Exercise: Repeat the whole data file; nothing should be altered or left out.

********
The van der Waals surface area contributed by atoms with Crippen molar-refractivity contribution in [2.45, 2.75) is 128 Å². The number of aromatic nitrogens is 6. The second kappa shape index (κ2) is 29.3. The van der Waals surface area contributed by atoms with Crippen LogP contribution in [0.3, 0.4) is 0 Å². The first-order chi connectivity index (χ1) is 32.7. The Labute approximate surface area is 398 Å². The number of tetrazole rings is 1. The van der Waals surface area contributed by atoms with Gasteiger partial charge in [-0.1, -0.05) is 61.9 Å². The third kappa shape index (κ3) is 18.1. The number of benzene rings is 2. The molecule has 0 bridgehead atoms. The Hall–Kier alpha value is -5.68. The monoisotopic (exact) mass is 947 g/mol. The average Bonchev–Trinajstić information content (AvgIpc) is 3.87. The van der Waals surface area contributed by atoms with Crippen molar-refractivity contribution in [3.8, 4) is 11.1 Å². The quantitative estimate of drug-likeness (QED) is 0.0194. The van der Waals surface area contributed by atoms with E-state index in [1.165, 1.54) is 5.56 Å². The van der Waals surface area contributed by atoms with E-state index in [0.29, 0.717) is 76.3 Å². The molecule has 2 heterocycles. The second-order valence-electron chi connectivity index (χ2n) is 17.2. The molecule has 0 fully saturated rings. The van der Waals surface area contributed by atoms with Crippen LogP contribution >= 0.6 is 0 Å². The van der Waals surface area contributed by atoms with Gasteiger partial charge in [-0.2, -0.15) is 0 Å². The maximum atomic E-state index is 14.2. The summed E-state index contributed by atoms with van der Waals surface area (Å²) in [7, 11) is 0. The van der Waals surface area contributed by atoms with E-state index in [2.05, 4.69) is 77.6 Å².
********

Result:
The van der Waals surface area contributed by atoms with Crippen molar-refractivity contribution in [2.45, 2.75) is 128 Å². The number of aromatic nitrogens is 6. The second kappa shape index (κ2) is 29.3. The van der Waals surface area contributed by atoms with Crippen LogP contribution in [0.3, 0.4) is 0 Å². The first-order chi connectivity index (χ1) is 32.7. The Labute approximate surface area is 398 Å². The number of tetrazole rings is 1. The van der Waals surface area contributed by atoms with Gasteiger partial charge in [-0.1, -0.05) is 61.9 Å². The third kappa shape index (κ3) is 18.1. The number of benzene rings is 2. The molecule has 0 bridgehead atoms. The Hall–Kier alpha value is -5.68. The monoisotopic (exact) mass is 947 g/mol. The average Bonchev–Trinajstić information content (AvgIpc) is 3.87. The van der Waals surface area contributed by atoms with Crippen molar-refractivity contribution in [3.8, 4) is 11.1 Å². The quantitative estimate of drug-likeness (QED) is 0.0194. The van der Waals surface area contributed by atoms with E-state index in [1.165, 1.54) is 5.56 Å². The van der Waals surface area contributed by atoms with E-state index in [0.29, 0.717) is 76.3 Å². The molecule has 2 heterocycles. The second-order valence-electron chi connectivity index (χ2n) is 17.2. The molecule has 0 fully saturated rings. The van der Waals surface area contributed by atoms with Crippen LogP contribution >= 0.6 is 0 Å². The van der Waals surface area contributed by atoms with Gasteiger partial charge in [-0.2, -0.15) is 0 Å². The maximum atomic E-state index is 14.2. The summed E-state index contributed by atoms with van der Waals surface area (Å²) in [7, 11) is 0. The van der Waals surface area contributed by atoms with E-state index in [2.05, 4.69) is 77.6 Å².